This library depends on the Python-to-Java bridge JPype. It therefore inherits its limitation, in that only one Java virtual machine can be managed within the same Python session, and thus only one Comsol client. If several simulations are to be run in parallel, distributed over independent processor cores in an effort to achieve maximum speed-up of a parameter sweep, they have to be started as separate Python (sub-)processes. This is a feasible work-around, but a limitation nonetheless.

For the same reason, it seems, the unit tests that come with MPh fail when collected and run via the testing framework pyTest. They must be run directly from the command line. Since they cannot be used for continuous integration testing anyway, given that they depend on Comsol being installed on the local machine, this is but a minor inconvenience.

Furthermore, there are some known, but unresolved issues with JPype’s shutdown of the Java virtual machine. Most notably, pressing Ctrl+C to interrupt an ongoing operation will usually crash the entire Python session. So do not rely on that to work.

There is an alternative Java bridge, pyJNIus, which is not limited to one virtual machine, but then fails in another regard: A number of Java methods exposed by Comsol are inexplicably missing from the Python encapsulation.

MPh is, at this point, also limited to work on Windows only, even though Comsol itself is available on other platforms, namely Linux and MacOS. The code that identifies installed Comsol versions and locates the executables has to be adapted to support the other operating systems. This is not difficult per se, but the devil is in the details. Contributions or even just suggestions on GitHub are welcome.

Cross-network client–server connections, while ostensibly supported by this library, have never actually been tested — for lack of a network license, required for that purpose. It may work as is, or may require transmitting login details: user name and password. File a GitHub issue if you are in a position to test this scenario and want the problem solved.

The API is intentionally scope-limited to automating the simulation workflow, such as running parameter sweeps or optimization routines with customized, Python-powered post-processing. Exposing any and all Comsol features to create or alter every aspect of a model, and thus replicating the entire Java API, albeit in a more pythonic way, is out of scope.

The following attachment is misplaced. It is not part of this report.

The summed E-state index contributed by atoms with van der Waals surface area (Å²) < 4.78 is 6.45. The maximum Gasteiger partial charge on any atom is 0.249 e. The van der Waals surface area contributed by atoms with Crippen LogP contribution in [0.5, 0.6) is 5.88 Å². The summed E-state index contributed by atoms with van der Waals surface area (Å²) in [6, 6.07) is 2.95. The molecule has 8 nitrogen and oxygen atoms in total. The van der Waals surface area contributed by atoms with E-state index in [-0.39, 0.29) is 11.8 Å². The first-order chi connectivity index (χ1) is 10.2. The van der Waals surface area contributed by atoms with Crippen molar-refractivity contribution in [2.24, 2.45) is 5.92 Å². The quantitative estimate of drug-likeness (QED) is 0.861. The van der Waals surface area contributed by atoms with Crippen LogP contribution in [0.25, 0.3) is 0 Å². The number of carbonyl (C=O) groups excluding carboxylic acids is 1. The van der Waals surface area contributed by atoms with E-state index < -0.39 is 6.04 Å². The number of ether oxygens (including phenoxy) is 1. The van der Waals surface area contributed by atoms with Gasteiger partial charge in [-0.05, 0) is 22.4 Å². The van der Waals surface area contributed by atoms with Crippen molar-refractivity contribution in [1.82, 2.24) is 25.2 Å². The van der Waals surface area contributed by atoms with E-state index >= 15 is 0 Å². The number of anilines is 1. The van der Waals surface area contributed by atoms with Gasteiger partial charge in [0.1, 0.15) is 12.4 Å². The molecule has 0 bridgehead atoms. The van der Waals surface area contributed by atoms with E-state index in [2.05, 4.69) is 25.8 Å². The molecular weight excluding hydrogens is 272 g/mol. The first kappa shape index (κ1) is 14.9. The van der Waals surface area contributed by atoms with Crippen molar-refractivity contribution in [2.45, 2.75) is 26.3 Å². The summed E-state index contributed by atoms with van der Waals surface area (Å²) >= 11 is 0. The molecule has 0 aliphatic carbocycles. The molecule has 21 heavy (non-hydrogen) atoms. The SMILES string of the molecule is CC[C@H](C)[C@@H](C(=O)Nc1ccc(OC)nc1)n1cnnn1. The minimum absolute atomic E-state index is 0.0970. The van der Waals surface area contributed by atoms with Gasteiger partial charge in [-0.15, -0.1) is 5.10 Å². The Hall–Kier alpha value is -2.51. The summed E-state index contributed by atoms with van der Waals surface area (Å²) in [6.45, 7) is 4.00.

Though users who do want to dig deeper may access the “pythonized” Java layer directly, via the .java attribute of Client instances (mapping to Comsol’s ModelUtil) as well as Model (mapping to Comsol’s model). Refer to Comsol’s programming manual for details.

This might even be worthwhile for Java developers of Comsol applications, as the interactive Python prompt provides easy introspection of the object hierarchy. In these circumstances, one might find the convenience function mph.inspect helpful, as it not only lists an object’s methods in a more readable way than the built-in dir, but also displays the “properties” possibly defined on a model node.

It may equally help to call the returned Python model object something like pymodel and assign the name model to Then you can just copy-and-paste Java or Matlab code from the Comsol programming manual or as exported from the Comsol front-end. Python will gracefully overlook gratuitous semicolons at the end of statements, so this approach would even work for entire blocks of code. Keep in mind, however, that JPype cannot perform all type conversions silently in the background. Occasionally, when there is ambiguity in overloaded methods, you will have to cast types explicitly. Refer to the JPype documentation for help.